We are the Whānau Ora commissioning agency for Te Waipounamu.

We work on behalf of eight Te Waipounamu iwi to determine the best ways to support whānau development.

Our approach aims to create social impact by investing directly in initiatives developed by whānau or community groups. We also support a significant workforce of Whānau Ora Navigators who work directly with whānau to support them to develop their own pathway plans.

All our mahi is centred on the philosophy that whānau must be placed at the centre of service design and delivery, supporting them to realise their own solutions.


The Whānau Ora Framework continues to guide the work of Te Taumata to improve outcomes for whānau. Agreed to by Te Taumata and the Crown, the framework provides the central foundation of our commissioning methodology and stipulates a Whānau Ora Framework approach that seeks the following outcomes:


Whānau in Te Waipounamu are self-managing and empowered leaders.

Huia feather, korowai and taniko are symbolic of rangatiratanga and leadership.


Whānau in Te Waipounamu are leading healthy lifestyles.

Parirau (wing) represents the physical wellbeing of the whānau and whānau having the ability to thrive.


Whānau in Te Waipounamu are participating fully in society.

Poutama symbolises education and knowledge. With knowledge comes better participation in society. Mangopare is a symbol of strength.


Whānau in Te Waipounamu are confidently participating in te ao Māori (the Māori world).

Whakapapa, Papatuanuku, takarangi (spiral) separating Ranginui, the centre of te ao Māori is our connection to our whakapapa.


Whānau in Te Waipounamu are economically secure and successfully involved in wealth creation.

Pataka a traditional storehouse with the addition of a poha (kelp bag) containing titi.


Whānau in Te Waipounamu are cohesive, resilient and nurturing

Interwoven koru, embracing with indicative lines, showing certainty and connection during


Whānau in Te Waipounamu are responsible stewards of their living and natural environment.

Manaia (guardian) – how we should see whānau within the environment.

Latest articles

Karere o te wā

Latest news from across the motu

Whānau Ora partners and entities across Te Waipounamu have been busy this month, and we have been proud to be alongside them.
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Latest news from across the motu

Whānau Ora partners and entities across Te Waipounamu have been busy this month, and we have been proud to be alongside them.
Read article now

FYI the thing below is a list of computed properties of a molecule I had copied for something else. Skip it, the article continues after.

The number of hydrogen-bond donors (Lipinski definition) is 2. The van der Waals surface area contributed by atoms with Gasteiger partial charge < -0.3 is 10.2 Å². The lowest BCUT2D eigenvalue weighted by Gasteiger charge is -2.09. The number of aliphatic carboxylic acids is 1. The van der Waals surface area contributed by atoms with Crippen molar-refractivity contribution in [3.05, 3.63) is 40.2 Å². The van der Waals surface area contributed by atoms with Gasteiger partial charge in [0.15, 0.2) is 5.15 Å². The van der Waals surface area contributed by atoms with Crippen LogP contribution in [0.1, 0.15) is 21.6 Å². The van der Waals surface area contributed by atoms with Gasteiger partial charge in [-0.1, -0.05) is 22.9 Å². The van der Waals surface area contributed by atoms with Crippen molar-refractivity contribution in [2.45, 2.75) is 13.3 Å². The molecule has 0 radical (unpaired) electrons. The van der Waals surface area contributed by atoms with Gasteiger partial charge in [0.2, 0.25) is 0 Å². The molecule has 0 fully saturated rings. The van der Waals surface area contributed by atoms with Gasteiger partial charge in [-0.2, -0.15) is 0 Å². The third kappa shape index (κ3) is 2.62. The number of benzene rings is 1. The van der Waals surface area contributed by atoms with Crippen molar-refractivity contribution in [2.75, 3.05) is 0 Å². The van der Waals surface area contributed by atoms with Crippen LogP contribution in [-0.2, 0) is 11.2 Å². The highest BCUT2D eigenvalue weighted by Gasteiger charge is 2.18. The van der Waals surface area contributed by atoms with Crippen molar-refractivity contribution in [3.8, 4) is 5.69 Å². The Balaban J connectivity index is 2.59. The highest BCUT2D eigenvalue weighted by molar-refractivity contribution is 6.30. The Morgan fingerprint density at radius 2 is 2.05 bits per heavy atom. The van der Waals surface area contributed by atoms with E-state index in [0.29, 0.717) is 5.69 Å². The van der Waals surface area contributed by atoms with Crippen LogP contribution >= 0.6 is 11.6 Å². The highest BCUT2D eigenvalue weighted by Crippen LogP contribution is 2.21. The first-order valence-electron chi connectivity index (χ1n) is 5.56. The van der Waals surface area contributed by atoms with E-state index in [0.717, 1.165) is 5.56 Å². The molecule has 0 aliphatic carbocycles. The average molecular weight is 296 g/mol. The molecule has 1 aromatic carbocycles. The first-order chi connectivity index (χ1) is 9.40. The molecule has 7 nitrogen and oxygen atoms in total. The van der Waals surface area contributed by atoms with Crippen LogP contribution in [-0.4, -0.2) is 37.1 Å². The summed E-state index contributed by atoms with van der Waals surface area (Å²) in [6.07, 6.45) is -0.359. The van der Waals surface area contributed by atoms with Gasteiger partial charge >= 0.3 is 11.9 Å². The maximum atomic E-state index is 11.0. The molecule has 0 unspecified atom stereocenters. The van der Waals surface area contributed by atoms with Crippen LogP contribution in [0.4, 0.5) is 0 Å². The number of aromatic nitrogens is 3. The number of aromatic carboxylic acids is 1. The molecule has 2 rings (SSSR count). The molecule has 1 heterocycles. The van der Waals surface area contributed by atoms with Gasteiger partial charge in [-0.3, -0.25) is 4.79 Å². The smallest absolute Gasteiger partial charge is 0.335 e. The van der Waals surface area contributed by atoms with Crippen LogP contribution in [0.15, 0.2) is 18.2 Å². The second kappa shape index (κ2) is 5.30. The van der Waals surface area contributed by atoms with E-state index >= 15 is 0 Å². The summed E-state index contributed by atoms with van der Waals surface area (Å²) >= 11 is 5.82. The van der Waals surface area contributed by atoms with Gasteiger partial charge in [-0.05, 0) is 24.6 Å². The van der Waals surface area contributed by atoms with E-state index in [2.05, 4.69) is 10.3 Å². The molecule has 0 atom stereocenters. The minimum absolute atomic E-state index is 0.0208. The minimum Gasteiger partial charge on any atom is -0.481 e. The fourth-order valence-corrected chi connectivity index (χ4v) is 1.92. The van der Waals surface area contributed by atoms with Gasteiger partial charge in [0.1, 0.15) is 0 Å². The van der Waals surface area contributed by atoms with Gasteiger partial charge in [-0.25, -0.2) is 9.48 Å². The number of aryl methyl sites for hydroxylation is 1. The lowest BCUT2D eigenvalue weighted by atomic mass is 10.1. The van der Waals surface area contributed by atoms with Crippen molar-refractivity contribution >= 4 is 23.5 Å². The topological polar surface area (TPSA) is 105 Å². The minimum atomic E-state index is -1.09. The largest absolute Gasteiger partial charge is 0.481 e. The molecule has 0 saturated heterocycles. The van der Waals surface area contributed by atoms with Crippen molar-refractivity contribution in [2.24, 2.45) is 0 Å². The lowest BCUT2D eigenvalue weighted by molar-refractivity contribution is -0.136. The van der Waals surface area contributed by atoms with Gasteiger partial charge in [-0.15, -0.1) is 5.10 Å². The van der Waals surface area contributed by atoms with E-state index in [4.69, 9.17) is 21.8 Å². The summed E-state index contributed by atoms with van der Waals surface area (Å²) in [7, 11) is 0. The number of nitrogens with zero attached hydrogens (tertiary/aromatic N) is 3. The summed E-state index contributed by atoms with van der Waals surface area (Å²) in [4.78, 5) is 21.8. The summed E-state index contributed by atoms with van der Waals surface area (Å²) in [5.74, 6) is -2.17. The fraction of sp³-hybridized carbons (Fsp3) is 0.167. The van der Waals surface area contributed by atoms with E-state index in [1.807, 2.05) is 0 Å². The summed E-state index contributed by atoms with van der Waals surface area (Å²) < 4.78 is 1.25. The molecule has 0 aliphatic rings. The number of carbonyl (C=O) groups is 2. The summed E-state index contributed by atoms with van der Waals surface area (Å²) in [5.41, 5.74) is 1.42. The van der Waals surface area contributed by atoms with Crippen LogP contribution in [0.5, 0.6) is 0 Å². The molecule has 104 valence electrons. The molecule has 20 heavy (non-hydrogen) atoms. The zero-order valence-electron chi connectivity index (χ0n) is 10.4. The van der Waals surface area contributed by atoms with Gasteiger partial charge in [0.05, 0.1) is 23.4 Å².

Rangatahi mā, applications for RUIA and Tama Ora are open!

Te Pūtahitanga o Te Waipounamu are excited to let rangatahi Māori in Te Waipounamu, Rakiura and Rēkohu/Wharekauri know that applications for RUIA and Tama Ora are open!
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Fostering new horizons

This week we are thinking about the role we play for our kaimahi, supporting them to grow and sometimes to spread their wings by leaving the organisation. We attend the Terea Te Waka conference and host Tū Pono Connectors here at the tari.
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Advocacy in the Face of Adversity

We will continue to advocate on behalf of our whānau and hapori, and to do our very best to secure funding to deliver back into the hands of those who will use it best.
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“With Te Pūtahitanga, you develop long term relationships with like-minded individuals who understand Māori. They help you reach your goals. They encourage and support you to reflect, to grow, to progress.”

Janice Lee from Koha Kai

Nā te pūtea tautoko

Watch these previously funded kaupapa

Ngaire Briggs never imagined her whānau candle-making hobby would turn into a thriving business. What started as a fun DIY project with her kids blossomed into Huikai Creations, now supported by Te Pūtahitanga WAVE funding, they are able to experiment and produce more beautiful candles for the wider community.

Founded in the 1950s, the Māori Women’s Welfare League was built upon the strong vision of wāhine Māori leadership with the intention of sowing seeds of hope for all Māori women and their whānau across Aotearoa, forging a path towards a brighter future for all.

Jillian and Jolz, lifelong friends since age six, have shared life’s joys and challenges. They’ve raised whānau, seen mokopuna enter the world, and founded Four One Seven ORA, a business dedicated to improving the well-being of whānau through Rongoā Māori.